On 3 Mar 2010 David H. Bailey of Lawrence Berkeley National Lab gave a “distinguished seminar” at the University of Delaware entitled “Computing as the Third Mode of Scientific Discovery.” The full lecture is available here: Online presentation.

Abstract:

The latest state-of-the-art scientific computer systems have achieved over 1 “Pflop/s” (one million billion floating-point arithmetic operations per second). Scientists have capitalized on this computational power by developing a wide range of sophisticated programs that are becoming so effective that scientific computing is now widely regarded as the third mode of scientific discovery, after theory and experiment.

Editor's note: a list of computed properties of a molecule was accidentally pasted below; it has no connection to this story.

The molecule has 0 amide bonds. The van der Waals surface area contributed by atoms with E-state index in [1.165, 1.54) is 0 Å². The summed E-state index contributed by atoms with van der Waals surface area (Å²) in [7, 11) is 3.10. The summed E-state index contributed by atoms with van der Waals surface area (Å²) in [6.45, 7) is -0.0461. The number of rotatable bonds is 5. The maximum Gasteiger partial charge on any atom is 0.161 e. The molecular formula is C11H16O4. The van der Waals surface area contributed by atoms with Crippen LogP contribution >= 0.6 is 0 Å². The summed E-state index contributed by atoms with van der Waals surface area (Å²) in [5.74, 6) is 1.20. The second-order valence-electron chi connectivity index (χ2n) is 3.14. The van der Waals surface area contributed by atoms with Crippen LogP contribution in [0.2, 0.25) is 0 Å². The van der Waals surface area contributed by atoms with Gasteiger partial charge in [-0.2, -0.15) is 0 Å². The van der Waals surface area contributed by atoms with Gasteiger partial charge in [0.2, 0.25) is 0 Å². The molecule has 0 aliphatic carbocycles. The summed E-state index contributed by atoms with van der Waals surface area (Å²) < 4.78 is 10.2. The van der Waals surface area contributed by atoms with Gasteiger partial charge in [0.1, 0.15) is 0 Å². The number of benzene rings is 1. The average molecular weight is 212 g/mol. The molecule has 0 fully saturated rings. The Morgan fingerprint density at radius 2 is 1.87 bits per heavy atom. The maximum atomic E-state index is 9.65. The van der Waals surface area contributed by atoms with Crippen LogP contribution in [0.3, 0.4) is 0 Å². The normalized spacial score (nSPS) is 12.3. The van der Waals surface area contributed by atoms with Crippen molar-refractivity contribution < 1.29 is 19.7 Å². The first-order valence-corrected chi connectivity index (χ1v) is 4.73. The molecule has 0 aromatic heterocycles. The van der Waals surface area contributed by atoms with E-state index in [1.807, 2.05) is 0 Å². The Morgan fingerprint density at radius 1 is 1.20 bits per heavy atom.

In other words, the computer has become a virtual laboratory, wherein “experiments” can be performed to explore phenomena that are too complicated, expensive or dangerous to explore by ordinary empirical experiment. Many examples of this methodology will be described, including studies in climate and environmental science, astrophysics, biology, engineering, and mathematics.

Among the examples of such computations, the author will describe some recent research wherein new formulas of mathematics have been discovered, using high-precision numerical computations on state-of-the-art computers. Perhaps the best-known such discovery is a new formula for the mathematical constant pi, which has the curious property that it permits one to calculate digits of pi beginning at an arbitrary starting position in the binary expansion.